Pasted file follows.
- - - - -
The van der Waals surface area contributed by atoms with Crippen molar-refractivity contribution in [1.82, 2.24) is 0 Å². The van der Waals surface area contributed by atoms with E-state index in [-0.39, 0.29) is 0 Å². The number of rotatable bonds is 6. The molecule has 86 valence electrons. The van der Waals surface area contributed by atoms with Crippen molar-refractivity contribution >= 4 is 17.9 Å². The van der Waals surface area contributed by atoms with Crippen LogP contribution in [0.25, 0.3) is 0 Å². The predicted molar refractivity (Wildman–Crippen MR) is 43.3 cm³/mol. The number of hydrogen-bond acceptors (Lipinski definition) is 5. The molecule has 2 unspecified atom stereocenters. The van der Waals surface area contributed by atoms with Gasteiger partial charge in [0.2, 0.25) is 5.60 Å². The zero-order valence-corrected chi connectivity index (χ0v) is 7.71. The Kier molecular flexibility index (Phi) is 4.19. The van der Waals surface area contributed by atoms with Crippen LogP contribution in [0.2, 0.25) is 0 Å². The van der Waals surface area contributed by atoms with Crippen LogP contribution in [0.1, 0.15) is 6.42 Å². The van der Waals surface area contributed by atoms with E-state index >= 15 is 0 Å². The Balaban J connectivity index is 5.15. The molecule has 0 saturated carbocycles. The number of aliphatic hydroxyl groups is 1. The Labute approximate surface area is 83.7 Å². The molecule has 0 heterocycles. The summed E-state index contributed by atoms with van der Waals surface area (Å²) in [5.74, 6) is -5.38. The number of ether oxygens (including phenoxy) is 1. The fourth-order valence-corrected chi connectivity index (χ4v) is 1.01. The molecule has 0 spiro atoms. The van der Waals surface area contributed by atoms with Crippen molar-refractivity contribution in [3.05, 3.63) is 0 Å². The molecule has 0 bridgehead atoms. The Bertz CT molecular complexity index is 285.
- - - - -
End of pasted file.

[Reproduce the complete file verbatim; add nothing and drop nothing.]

The van der Waals surface area contributed by atoms with Crippen molar-refractivity contribution in [1.82, 2.24) is 0 Å². The van der Waals surface area contributed by atoms with E-state index in [-0.39, 0.29) is 0 Å². The number of rotatable bonds is 6. The molecule has 86 valence electrons. The van der Waals surface area contributed by atoms with Crippen molar-refractivity contribution >= 4 is 17.9 Å². The van der Waals surface area contributed by atoms with Crippen LogP contribution in [0.25, 0.3) is 0 Å². The predicted molar refractivity (Wildman–Crippen MR) is 43.3 cm³/mol. The number of hydrogen-bond acceptors (Lipinski definition) is 5. The molecule has 2 unspecified atom stereocenters. The van der Waals surface area contributed by atoms with Gasteiger partial charge in [0.2, 0.25) is 5.60 Å². The zero-order valence-corrected chi connectivity index (χ0v) is 7.71. The Kier molecular flexibility index (Phi) is 4.19. The van der Waals surface area contributed by atoms with Crippen LogP contribution in [0.2, 0.25) is 0 Å². The van der Waals surface area contributed by atoms with Crippen LogP contribution in [0.1, 0.15) is 6.42 Å². The van der Waals surface area contributed by atoms with E-state index >= 15 is 0 Å². The Balaban J connectivity index is 5.15. The molecule has 0 saturated carbocycles. The number of aliphatic hydroxyl groups is 1. The Labute approximate surface area is 83.7 Å². The molecule has 0 heterocycles. The summed E-state index contributed by atoms with van der Waals surface area (Å²) in [5.74, 6) is -5.38. The number of ether oxygens (including phenoxy) is 1. The fourth-order valence-corrected chi connectivity index (χ4v) is 1.01. The molecule has 0 spiro atoms. The van der Waals surface area contributed by atoms with Crippen molar-refractivity contribution in [3.05, 3.63) is 0 Å². The molecule has 0 bridgehead atoms. The Bertz CT molecular complexity index is 285.